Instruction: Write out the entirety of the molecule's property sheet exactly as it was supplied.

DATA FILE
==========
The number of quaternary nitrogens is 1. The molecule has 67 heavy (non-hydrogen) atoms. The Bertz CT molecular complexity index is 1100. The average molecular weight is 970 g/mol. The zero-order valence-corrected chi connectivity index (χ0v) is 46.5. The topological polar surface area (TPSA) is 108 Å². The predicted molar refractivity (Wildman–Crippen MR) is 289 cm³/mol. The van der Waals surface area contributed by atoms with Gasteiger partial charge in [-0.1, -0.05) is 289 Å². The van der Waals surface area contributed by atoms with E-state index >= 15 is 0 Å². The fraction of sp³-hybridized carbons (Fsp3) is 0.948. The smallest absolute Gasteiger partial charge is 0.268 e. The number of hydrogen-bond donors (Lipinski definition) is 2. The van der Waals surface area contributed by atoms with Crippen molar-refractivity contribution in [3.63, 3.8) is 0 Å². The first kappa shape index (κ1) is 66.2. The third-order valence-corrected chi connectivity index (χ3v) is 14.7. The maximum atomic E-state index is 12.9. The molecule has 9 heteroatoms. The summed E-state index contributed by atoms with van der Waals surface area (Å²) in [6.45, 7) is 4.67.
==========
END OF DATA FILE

The number of quaternary nitrogens is 1. The molecule has 67 heavy (non-hydrogen) atoms. The Bertz CT molecular complexity index is 1100. The average molecular weight is 970 g/mol. The zero-order valence-corrected chi connectivity index (χ0v) is 46.5. The topological polar surface area (TPSA) is 108 Å². The predicted molar refractivity (Wildman–Crippen MR) is 289 cm³/mol. The van der Waals surface area contributed by atoms with Gasteiger partial charge in [-0.1, -0.05) is 289 Å². The van der Waals surface area contributed by atoms with E-state index >= 15 is 0 Å². The fraction of sp³-hybridized carbons (Fsp3) is 0.948. The smallest absolute Gasteiger partial charge is 0.268 e. The number of hydrogen-bond donors (Lipinski definition) is 2. The van der Waals surface area contributed by atoms with Crippen molar-refractivity contribution in [3.63, 3.8) is 0 Å². The first kappa shape index (κ1) is 66.2. The third-order valence-corrected chi connectivity index (χ3v) is 14.7. The maximum atomic E-state index is 12.9. The molecule has 9 heteroatoms. The summed E-state index contributed by atoms with van der Waals surface area (Å²) in [6.45, 7) is 4.67.